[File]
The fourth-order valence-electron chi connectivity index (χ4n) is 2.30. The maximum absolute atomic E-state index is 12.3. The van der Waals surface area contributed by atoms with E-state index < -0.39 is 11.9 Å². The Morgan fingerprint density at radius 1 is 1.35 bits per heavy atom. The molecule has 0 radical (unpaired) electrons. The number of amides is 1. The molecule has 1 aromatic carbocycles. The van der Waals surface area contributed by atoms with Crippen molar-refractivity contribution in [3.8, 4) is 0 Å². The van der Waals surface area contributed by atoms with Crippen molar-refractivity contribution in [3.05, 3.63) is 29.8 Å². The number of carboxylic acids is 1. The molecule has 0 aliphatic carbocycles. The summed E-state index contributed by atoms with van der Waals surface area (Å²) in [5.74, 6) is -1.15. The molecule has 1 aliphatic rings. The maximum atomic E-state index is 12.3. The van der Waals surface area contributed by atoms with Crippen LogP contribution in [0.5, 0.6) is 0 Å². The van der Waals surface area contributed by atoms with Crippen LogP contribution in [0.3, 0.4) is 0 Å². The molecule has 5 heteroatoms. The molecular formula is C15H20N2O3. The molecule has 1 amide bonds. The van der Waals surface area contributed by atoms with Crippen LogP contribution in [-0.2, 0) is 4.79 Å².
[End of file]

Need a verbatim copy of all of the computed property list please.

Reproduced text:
The fourth-order valence-electron chi connectivity index (χ4n) is 2.30. The maximum absolute atomic E-state index is 12.3. The van der Waals surface area contributed by atoms with E-state index < -0.39 is 11.9 Å². The Morgan fingerprint density at radius 1 is 1.35 bits per heavy atom. The molecule has 0 radical (unpaired) electrons. The number of amides is 1. The molecule has 1 aromatic carbocycles. The van der Waals surface area contributed by atoms with Crippen molar-refractivity contribution in [3.8, 4) is 0 Å². The van der Waals surface area contributed by atoms with Crippen molar-refractivity contribution in [3.05, 3.63) is 29.8 Å². The number of carboxylic acids is 1. The molecule has 0 aliphatic carbocycles. The summed E-state index contributed by atoms with van der Waals surface area (Å²) in [5.74, 6) is -1.15. The molecule has 1 aliphatic rings. The maximum atomic E-state index is 12.3. The van der Waals surface area contributed by atoms with Crippen LogP contribution in [0.5, 0.6) is 0 Å². The van der Waals surface area contributed by atoms with Crippen LogP contribution in [0.3, 0.4) is 0 Å². The molecule has 5 heteroatoms. The molecular formula is C15H20N2O3. The molecule has 1 amide bonds. The van der Waals surface area contributed by atoms with Crippen LogP contribution in [-0.2, 0) is 4.79 Å².